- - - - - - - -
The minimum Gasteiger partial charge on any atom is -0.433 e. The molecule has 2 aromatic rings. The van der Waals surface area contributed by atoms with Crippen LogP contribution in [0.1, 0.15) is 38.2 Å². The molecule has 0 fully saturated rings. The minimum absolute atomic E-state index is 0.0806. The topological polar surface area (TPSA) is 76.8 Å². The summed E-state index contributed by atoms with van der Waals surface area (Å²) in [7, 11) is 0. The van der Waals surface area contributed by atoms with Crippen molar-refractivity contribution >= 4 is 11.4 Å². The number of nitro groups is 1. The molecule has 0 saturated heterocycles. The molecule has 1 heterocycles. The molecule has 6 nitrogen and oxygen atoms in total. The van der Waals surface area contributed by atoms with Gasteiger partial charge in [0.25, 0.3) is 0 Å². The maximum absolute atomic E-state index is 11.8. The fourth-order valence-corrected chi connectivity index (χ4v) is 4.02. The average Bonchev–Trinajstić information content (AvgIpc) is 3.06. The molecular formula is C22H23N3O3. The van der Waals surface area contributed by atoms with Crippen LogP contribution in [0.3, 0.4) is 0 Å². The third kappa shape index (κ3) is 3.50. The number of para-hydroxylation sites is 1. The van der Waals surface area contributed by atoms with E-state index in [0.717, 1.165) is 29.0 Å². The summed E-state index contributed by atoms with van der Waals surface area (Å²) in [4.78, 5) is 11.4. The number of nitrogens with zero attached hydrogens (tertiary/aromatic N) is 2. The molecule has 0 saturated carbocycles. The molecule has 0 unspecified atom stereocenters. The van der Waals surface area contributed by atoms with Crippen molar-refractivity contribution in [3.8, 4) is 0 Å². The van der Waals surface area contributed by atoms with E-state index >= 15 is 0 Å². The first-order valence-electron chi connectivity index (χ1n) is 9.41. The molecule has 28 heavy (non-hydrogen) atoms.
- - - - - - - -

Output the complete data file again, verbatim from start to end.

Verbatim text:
The minimum Gasteiger partial charge on any atom is -0.433 e. The molecule has 2 aromatic rings. The van der Waals surface area contributed by atoms with Crippen LogP contribution in [0.1, 0.15) is 38.2 Å². The molecule has 0 fully saturated rings. The minimum absolute atomic E-state index is 0.0806. The topological polar surface area (TPSA) is 76.8 Å². The summed E-state index contributed by atoms with van der Waals surface area (Å²) in [7, 11) is 0. The van der Waals surface area contributed by atoms with Crippen molar-refractivity contribution >= 4 is 11.4 Å². The number of nitro groups is 1. The molecule has 0 saturated heterocycles. The molecule has 1 heterocycles. The molecule has 6 nitrogen and oxygen atoms in total. The van der Waals surface area contributed by atoms with Gasteiger partial charge in [0.25, 0.3) is 0 Å². The maximum absolute atomic E-state index is 11.8. The fourth-order valence-corrected chi connectivity index (χ4v) is 4.02. The average Bonchev–Trinajstić information content (AvgIpc) is 3.06. The molecular formula is C22H23N3O3. The van der Waals surface area contributed by atoms with Crippen LogP contribution in [0.3, 0.4) is 0 Å². The third kappa shape index (κ3) is 3.50. The number of para-hydroxylation sites is 1. The van der Waals surface area contributed by atoms with E-state index in [0.717, 1.165) is 29.0 Å². The summed E-state index contributed by atoms with van der Waals surface area (Å²) in [4.78, 5) is 11.4. The number of nitrogens with zero attached hydrogens (tertiary/aromatic N) is 2. The molecule has 0 saturated carbocycles. The molecule has 0 unspecified atom stereocenters. The van der Waals surface area contributed by atoms with Crippen molar-refractivity contribution in [3.8, 4) is 0 Å². The van der Waals surface area contributed by atoms with E-state index >= 15 is 0 Å². The first-order valence-electron chi connectivity index (χ1n) is 9.41. The molecule has 28 heavy (non-hydrogen) atoms.